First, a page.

Waterloo teeth, courtesy of the BND
As the owner of a mouth that’s been around for a while, I’ve had my share of dental indignity, the probing and the replacements, and a cap or two (better make that three).
All that oral intrusion has never, to the best of my knowledge, involved borrowing a dead man’s teeth.
This line of thought was suggested by half-overhearing a programme on BBC Radio 4, purveyor of knowledge scraps to the middle classes. You know how it is, as you rush around, perhaps in the car to work or maybe at home doing the washing up – it’s a high-flying sort of life – and something pops up on the radio and hovers before your ear like a humming-bird.
What I half-heard was a snippet about Waterloo teeth, the name given to the teeth that went into early dentures. These teeth were yanked from the mouths of dead soldiers and then sold to the makers of false teeth.
A good historical snippet can slap you in the face in a way that the dates and the battles and the kings and the queens never do.
Had I but world enough and time, as the poet almost said, I’d go off and do some proper research, as this is just the sort of history to bite into. But I don’t so a quick Google has to suffice.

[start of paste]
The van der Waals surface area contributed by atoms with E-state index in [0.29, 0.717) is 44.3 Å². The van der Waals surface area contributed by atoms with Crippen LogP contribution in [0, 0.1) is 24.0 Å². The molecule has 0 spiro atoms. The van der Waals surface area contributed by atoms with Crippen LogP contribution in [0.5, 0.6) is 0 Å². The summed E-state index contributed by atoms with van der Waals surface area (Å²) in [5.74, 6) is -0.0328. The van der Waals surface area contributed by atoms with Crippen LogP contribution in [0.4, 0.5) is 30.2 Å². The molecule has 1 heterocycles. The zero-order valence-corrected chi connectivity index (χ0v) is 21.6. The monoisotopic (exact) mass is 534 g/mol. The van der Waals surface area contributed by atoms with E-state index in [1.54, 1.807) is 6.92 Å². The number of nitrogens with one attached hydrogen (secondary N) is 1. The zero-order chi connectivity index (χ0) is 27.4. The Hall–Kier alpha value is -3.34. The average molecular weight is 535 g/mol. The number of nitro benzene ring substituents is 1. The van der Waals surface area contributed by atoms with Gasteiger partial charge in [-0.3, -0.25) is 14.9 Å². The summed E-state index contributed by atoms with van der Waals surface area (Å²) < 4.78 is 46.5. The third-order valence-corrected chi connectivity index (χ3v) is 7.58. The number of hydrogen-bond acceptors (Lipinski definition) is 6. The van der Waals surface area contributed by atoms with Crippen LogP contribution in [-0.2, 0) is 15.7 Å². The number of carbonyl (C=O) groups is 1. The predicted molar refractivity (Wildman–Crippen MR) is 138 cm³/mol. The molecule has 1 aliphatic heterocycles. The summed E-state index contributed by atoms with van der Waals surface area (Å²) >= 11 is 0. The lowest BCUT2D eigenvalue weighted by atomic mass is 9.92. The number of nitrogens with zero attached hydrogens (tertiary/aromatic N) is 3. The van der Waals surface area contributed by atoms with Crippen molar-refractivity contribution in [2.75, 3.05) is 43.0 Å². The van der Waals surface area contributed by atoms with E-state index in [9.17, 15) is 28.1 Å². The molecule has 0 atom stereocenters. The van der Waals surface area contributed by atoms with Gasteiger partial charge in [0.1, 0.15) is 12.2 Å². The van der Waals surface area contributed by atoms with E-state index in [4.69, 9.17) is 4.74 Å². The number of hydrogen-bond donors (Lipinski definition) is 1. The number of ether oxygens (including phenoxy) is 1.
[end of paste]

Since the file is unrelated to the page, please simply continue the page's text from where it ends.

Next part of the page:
A report on the BBC website from June 2015 adds further enamel to the history of Waterloo teeth. The dentures do not appear to have been called that at the time, and it is not clear that people who bought the falsies knew some of the teeth had been extracted from the mouths of the dead.
The report quotes Rachel Bairsto, curator of the British Dental Association’s museum in central London, who suggests that it was a matter of convenience: the battlefield provided lots of bodies in one place and above ground. The teeth would have been pulled out with pliers by surviving troops and locals, and “by scavengers who had travelled from Britain”.
Molars were less popular thanks to difficulty of extraction. The front teeth, as shown in the photograph borrowed from the BDA, were shaped and sorted to give the appearance that they had come from the same mouth, and then strung up for sale.
Jokes about the British having bad teeth are a stock of American humour, with one episode of the Simpsons featuring a dentist who bullies a child into better oral hygiene by exposing him to a scary publication called The Big Book of British Smiles, all gappy, unaligned teeth belonging to famous Brits.
The poor state of our teeth has probably been much exaggerated in the cause of making Americans chuckle, but in the late 18th and early 18th century, our mouths were rotten, thanks in part to the popularity of sugar.
An advert from 1792 – 23 years before that dental pilfering at Waterloo – was placed in a newspaper, asking: “WANTED – SEVERAL HUMAN FRONT TEETH. To prevent unnecessary applications, those only are wanted that are sent from the Continent…”
In other words, the dentist, a Mr Woffendale, would not have wanted inferior teeth looted from British mouths.
Sadly, I have run out of time and need to get my renovated teeth working on brunch before work.